In Ruth Ozeki’s fourth novel, “The Book of Form and Emptiness,” Benny Oh is grieving the sudden loss of his father, a Japanese jazz musician. Benny hears the voice of his deceased father, and then becomes attuned to the voices of inanimate things that seem to embody his confused feelings. He even hears the voice of his Book — yes, the “Book” of the title is one of the narrators of this complex and enjoyable novel. The Book, an entity like a character with a point of view, speaks to Benny and also directly to the reader.
Because of the cacophony in his head, Benny, 14, is hospitalized briefly in a pediatric psych ward. Ozeki portrays the mental health issues with gentle acceptance, drawing on her own experience of hearing voices after her father’s death. The novel insists that Benny is not the problem in a world where he is bullied at school and the planet and human beings are suffering from sweatshop capitalism.
Readers of Ozeki’s work (her third novel, “A Tale for the Time Being,” was a finalist for the Booker Prize in 2013) will recognize her Zen-inspired apprehension of the world and playful storytelling style. Seattle readers might recognize aspects of Benny’s unnamed Pacific Northwest city, too.
In giving the Book a point of view, Ozeki creates a loquacious, animated voice with ideas about other books, the past, the need for human stories and the mutual needs of humans and books. “What is a story before it becomes words?” the Book muses.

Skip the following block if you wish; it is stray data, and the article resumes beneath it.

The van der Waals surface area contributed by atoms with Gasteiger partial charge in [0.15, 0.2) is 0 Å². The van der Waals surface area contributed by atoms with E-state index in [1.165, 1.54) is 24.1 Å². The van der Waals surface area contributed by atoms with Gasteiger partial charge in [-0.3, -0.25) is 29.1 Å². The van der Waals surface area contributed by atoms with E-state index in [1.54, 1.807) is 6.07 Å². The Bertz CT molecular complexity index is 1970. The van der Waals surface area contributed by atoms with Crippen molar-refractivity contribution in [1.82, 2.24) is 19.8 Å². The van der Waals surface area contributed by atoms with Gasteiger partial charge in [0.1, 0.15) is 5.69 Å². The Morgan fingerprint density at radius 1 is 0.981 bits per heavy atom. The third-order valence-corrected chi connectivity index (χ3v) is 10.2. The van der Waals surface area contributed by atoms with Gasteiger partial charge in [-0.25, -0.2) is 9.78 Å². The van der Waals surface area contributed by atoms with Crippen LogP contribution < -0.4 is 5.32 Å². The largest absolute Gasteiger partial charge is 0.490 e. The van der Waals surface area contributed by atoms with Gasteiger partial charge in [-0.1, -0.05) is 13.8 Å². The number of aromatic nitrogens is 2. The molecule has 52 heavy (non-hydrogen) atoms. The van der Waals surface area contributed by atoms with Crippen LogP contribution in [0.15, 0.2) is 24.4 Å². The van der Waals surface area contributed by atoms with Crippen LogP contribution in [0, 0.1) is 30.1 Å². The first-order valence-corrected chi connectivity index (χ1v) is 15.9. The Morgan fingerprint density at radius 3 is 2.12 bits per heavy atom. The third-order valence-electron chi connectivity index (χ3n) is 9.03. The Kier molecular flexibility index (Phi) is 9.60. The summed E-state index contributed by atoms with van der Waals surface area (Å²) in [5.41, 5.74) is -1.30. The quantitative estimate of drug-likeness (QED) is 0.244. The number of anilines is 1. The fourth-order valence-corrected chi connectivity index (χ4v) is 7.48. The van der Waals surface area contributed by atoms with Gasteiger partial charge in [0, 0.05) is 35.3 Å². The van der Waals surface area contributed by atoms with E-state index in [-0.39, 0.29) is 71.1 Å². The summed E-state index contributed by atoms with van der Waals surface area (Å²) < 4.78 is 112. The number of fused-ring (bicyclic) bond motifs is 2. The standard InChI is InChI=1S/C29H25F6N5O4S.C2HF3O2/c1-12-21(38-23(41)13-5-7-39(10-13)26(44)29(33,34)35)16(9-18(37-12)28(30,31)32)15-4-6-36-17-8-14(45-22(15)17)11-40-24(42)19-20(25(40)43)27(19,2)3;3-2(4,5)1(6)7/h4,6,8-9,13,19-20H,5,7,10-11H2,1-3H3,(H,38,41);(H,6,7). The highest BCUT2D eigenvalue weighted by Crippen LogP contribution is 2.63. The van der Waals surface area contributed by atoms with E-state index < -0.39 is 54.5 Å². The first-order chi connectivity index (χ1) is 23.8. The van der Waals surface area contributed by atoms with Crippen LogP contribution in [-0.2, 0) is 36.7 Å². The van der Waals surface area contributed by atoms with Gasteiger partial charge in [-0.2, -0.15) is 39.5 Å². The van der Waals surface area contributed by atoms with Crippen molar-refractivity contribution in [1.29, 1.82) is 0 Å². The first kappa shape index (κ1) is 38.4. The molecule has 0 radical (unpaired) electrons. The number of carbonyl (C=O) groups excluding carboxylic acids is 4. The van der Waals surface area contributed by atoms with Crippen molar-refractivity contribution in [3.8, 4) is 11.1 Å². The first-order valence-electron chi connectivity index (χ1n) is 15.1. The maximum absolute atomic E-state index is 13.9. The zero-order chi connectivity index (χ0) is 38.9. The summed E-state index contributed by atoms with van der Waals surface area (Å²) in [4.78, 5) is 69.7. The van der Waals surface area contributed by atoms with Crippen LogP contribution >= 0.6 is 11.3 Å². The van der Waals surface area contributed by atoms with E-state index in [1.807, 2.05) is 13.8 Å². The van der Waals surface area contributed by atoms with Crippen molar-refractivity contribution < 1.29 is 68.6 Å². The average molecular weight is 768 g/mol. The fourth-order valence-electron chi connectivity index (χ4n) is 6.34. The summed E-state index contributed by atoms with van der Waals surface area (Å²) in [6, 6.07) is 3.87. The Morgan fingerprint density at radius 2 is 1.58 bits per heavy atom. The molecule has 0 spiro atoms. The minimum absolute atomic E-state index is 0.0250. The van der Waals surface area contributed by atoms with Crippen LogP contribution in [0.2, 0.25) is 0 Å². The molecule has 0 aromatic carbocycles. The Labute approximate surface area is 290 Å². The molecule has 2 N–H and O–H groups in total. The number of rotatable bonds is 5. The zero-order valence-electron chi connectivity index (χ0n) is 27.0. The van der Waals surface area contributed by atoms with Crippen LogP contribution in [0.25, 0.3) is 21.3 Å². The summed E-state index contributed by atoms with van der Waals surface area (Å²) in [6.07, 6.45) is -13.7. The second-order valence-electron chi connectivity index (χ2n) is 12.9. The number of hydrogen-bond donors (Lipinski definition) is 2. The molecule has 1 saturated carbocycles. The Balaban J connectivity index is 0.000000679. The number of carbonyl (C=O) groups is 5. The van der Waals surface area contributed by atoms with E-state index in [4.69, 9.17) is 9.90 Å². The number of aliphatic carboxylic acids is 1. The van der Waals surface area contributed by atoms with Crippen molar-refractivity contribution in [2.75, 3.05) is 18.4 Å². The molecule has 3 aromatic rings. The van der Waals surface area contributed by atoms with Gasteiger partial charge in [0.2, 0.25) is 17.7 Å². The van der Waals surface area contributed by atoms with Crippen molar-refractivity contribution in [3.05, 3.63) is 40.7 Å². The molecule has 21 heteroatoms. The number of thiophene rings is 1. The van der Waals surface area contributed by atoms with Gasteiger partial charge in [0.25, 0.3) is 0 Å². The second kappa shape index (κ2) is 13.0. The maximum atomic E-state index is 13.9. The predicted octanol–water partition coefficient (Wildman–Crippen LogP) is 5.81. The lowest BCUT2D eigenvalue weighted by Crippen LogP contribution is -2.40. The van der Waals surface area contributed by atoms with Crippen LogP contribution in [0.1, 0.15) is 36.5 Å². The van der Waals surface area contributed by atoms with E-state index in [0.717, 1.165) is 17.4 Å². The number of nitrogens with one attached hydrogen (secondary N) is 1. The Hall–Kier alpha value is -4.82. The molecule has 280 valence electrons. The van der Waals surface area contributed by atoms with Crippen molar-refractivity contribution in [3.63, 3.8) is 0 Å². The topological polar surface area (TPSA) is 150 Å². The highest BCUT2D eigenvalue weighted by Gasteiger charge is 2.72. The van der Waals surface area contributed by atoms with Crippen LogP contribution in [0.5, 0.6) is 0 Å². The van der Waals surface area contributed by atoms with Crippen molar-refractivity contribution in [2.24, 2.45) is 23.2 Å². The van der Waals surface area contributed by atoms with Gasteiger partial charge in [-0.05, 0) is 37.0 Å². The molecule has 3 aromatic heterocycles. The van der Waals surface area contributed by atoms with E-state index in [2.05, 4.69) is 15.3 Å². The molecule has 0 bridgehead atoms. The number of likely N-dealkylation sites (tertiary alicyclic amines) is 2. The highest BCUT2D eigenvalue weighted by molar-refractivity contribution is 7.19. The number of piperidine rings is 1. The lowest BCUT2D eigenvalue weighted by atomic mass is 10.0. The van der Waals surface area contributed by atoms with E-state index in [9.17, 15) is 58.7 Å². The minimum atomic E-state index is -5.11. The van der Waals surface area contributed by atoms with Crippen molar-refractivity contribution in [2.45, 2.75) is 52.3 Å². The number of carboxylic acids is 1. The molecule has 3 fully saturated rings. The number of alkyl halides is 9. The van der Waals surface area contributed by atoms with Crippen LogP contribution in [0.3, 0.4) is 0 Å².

With this well-developed voice, Ozeki plays humorously with ideas about what a novel is — about the development of a story, how it gets told, who tells it, who hears it and how books affect people. Benny is a character, but the novel includes a kind of foreword in his voice, about his own story.
After he is released from the hospital, Benny spends the summer at the public library. There, the voices in his head grow quiet “as if the words on the pages of the books had given the voices in his head something to think about, to contemplate in silence.”
He meets up with the cool mysterious girl he met in the hospital, an artist for whom he develops a crush, and the Bottleman, a homeless Slovenian poet. They become his friends and guides as Benny discovers his own voice.
Meanwhile, Benny’s mother Annabelle is a hoarder. Her job as a media monitor requires her to physically store in their home mountains of trash bags of clippings and DVDs of terrible things: wildfires, mass shootings, the spread of the Zika virus and a toxic presidential campaign. (These events, of course, ring familiar.) Annabelle not only hoards this physical work clutter, but she can’t bear to discard anything from her deceased husband’s life.
Woven into these developments is the story of Aikon, a Zen Buddhist priest in Tokyo trying to keep her monastery afloat. She has written a book about tidying up as a spiritual practice. Aikon’s book, which comes into Annabelle’s life in an amusing way, will remind readers of the philosophy of real-life tidying guru Marie Kondo. Aikon speaks directly to the materialist malaise plaguing her readers: “If you have too many things cluttering up your life and not enough space and clarity to live — then these simple Zen lessons might help. This book is not just about your belongings. It’s about living a life where you truly belong.”
Ozeki, who is a Zen Buddhist priest and filmmaker, takes up big ideas about this moment on our planet, but also offers close descriptions of memorable images that make the prose absorbing.
For example, Benny attends his friend’s sky burial for her beloved pet. The artist makes a snow globe showing a boy reading in a library as a gift for Benny. And, more than once, a clutch of neighborhood crows protect vulnerable human beings.
These images reverberate long after the reading, speaking to Ozeki’s broad and benign vision of connected beings.